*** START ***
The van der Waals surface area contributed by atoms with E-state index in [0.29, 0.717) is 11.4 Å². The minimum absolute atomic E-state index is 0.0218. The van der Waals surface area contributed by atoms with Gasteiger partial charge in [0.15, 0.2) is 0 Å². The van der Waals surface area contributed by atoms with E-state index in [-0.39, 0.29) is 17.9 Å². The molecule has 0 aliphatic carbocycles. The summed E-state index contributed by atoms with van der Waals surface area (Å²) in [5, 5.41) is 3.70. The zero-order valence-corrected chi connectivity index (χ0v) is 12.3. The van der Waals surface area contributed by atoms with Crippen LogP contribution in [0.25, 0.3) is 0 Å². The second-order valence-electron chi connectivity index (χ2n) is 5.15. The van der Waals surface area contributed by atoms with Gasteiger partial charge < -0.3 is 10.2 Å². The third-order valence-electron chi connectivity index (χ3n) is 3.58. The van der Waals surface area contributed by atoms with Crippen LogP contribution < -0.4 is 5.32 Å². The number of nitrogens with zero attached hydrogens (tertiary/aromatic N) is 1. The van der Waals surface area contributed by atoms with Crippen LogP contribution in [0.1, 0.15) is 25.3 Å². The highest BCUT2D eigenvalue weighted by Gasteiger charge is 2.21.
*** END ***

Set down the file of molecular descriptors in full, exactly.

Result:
The van der Waals surface area contributed by atoms with E-state index in [0.29, 0.717) is 11.4 Å². The minimum absolute atomic E-state index is 0.0218. The van der Waals surface area contributed by atoms with Gasteiger partial charge in [0.15, 0.2) is 0 Å². The van der Waals surface area contributed by atoms with E-state index in [-0.39, 0.29) is 17.9 Å². The molecule has 0 aliphatic carbocycles. The summed E-state index contributed by atoms with van der Waals surface area (Å²) in [5, 5.41) is 3.70. The zero-order valence-corrected chi connectivity index (χ0v) is 12.3. The van der Waals surface area contributed by atoms with Crippen LogP contribution in [0.25, 0.3) is 0 Å². The second-order valence-electron chi connectivity index (χ2n) is 5.15. The van der Waals surface area contributed by atoms with Gasteiger partial charge < -0.3 is 10.2 Å². The third-order valence-electron chi connectivity index (χ3n) is 3.58. The van der Waals surface area contributed by atoms with Crippen LogP contribution < -0.4 is 5.32 Å². The number of nitrogens with zero attached hydrogens (tertiary/aromatic N) is 1. The van der Waals surface area contributed by atoms with Crippen LogP contribution in [0.1, 0.15) is 25.3 Å². The highest BCUT2D eigenvalue weighted by Gasteiger charge is 2.21.